Obesity getting bigger in India: One in every four has a weight problem

Obesity getting bigger in India: One in every four has a weight problem

The percentage of obese men between the ages of 15 and 49 increased to 23 per cent from 19 per cent.

The prevalence of obesity among Indians increased in 2019-21 compared to 2015-16, as per the latest National Family Health Survey (NFHS-5) data. Nearly one in every four persons is overweight compared to one in every five earlier.

Obesity is calculated on the basis of a Body Mass Index (BMI). Anyone with a BMI of more than 30 is considered obese; a person with a BMI between 25 and 29.9 is deemed overweight.

As per the World Health Organisation (WHO), the worldwide prevalence of obesity nearly tripled between 1975 and 2016. Obesity, once considered a problem in wealthy nations, is shifting in low and middle-income countries.

According to the Global Burden of Disease (GBD) study, 5.02 million people died prematurely in 2019 due to obesity, nearly six times the number that died from HIV/AIDS that year. Worldwide, more than eight per cent of all deaths in 2019 happened due to obesity. It was only four per cent in 1990.

The percentage of obese men between the ages of 15 and 49 increased to 23 per cent from 19 per cent. Among women, the number jumped from 21 per cent to 24 per cent.

Per the survey's findings, there was a direct correlation between age and obesity — and it was the same for both men and women. The ratio of thin men and women decreased with age. However, it was the opposite for obese persons.

In terms of absolute numbers, 41 per cent of men aged 15-19 were thin. The ratio was reduced to eight per cent for men aged 40-49. Similarly, only seven per cent of young men aged 15-19 were obese, whereas 32 per cent of men aged 40-49 were overweight. The numbers were similar for women.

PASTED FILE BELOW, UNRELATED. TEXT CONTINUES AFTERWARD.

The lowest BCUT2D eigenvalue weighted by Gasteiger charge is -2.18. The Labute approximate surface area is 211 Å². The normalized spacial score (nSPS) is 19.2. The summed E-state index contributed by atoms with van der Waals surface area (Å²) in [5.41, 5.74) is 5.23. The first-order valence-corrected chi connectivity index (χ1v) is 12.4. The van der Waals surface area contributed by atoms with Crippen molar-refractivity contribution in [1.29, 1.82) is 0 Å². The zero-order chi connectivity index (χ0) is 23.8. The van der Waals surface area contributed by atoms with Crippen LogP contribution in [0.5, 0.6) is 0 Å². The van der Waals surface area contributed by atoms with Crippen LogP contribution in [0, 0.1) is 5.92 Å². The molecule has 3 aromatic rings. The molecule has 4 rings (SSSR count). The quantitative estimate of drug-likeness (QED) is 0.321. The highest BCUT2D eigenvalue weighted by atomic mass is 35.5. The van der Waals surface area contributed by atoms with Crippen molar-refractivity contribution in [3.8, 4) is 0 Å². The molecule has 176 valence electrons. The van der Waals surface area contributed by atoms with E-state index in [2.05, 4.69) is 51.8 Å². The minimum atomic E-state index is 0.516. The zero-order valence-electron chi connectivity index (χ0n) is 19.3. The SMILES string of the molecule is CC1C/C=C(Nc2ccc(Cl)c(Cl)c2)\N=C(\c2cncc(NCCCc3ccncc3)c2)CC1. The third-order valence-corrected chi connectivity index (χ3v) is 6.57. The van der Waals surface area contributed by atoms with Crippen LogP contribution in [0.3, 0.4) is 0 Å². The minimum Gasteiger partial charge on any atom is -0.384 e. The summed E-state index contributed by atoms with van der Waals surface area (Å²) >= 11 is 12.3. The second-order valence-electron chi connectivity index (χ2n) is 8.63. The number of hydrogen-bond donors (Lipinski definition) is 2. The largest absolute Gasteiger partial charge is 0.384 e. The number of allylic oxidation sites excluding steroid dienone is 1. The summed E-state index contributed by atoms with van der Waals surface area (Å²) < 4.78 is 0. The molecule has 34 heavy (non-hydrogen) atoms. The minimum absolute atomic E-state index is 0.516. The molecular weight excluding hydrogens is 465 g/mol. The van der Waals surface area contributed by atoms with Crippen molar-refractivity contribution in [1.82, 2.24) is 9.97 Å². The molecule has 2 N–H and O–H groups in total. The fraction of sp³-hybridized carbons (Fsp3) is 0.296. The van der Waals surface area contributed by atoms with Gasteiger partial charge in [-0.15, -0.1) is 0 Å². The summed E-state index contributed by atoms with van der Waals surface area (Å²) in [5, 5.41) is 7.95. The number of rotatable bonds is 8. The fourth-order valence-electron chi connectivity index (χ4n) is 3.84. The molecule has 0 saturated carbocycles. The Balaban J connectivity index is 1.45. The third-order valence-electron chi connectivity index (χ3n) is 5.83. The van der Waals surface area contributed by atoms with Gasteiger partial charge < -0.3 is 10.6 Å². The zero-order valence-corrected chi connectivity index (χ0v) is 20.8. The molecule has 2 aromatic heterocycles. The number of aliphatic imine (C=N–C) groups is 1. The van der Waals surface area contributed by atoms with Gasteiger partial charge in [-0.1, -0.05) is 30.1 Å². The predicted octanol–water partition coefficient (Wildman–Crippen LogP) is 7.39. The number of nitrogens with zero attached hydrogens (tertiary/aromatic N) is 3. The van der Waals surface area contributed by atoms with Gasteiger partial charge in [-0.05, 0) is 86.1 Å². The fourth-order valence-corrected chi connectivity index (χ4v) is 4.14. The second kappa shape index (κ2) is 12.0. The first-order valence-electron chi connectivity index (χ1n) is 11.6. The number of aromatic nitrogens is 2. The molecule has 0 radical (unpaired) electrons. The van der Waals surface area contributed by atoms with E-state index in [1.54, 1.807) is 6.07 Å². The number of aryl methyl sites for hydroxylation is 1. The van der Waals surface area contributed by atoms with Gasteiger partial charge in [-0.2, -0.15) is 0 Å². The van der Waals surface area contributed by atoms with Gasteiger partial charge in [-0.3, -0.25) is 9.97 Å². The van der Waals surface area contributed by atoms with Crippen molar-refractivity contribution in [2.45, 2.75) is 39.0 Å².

The proportion of thin men was higher in rural areas (18 per cent) than in urban areas (13 per cent). In comparison, 30 per cent of men were overweight in urban areas compared to only 19 per cent in rural areas. Similarly, the proportion of thin women was higher in rural areas than in urban regions and vice-versa.

Interestingly, the proportion of weight was directly proportional to household wealth. As per the survey findings, as household wealth increased, there was a decline in the ratio of the thin population. For example, 28 per cent of thin women were in the lowest wealth quintile, while the number declined to ten per cent in the highest wealth quintile.

Similarly, a steady increase in the proportion of obese women was observed as the wealth increased, from ten per cent in the lowest wealth quintile to 39 per cent in the highest wealth quintile. The numbers were similar for men as well.

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Looking at state-wise data, the proportion of thin men was highest in Bihar (22 per cent), followed by Madhya Pradesh and Gujarat (21 per cent each). The highest ratio of obese men was found in Delhi (38 per cent) and Tamil Nadu (37 per cent), followed by Kerala (36 per cent), among big states.

The survey found that the highest proportion of thin women was from Jharkhand and Bihar (26 per cent each), followed by Gujarat and Dadra and Nagar Haveli, and Daman and Diu (25 per cent each). The highest proportion of overweight women was from Puducherry (46 per cent), Chandigarh (44 per cent), New Delhi, Tamil Nadu and Punjab (41 per cent each), and Kerala and Andaman and Nicobar Islands (38 per cent each).

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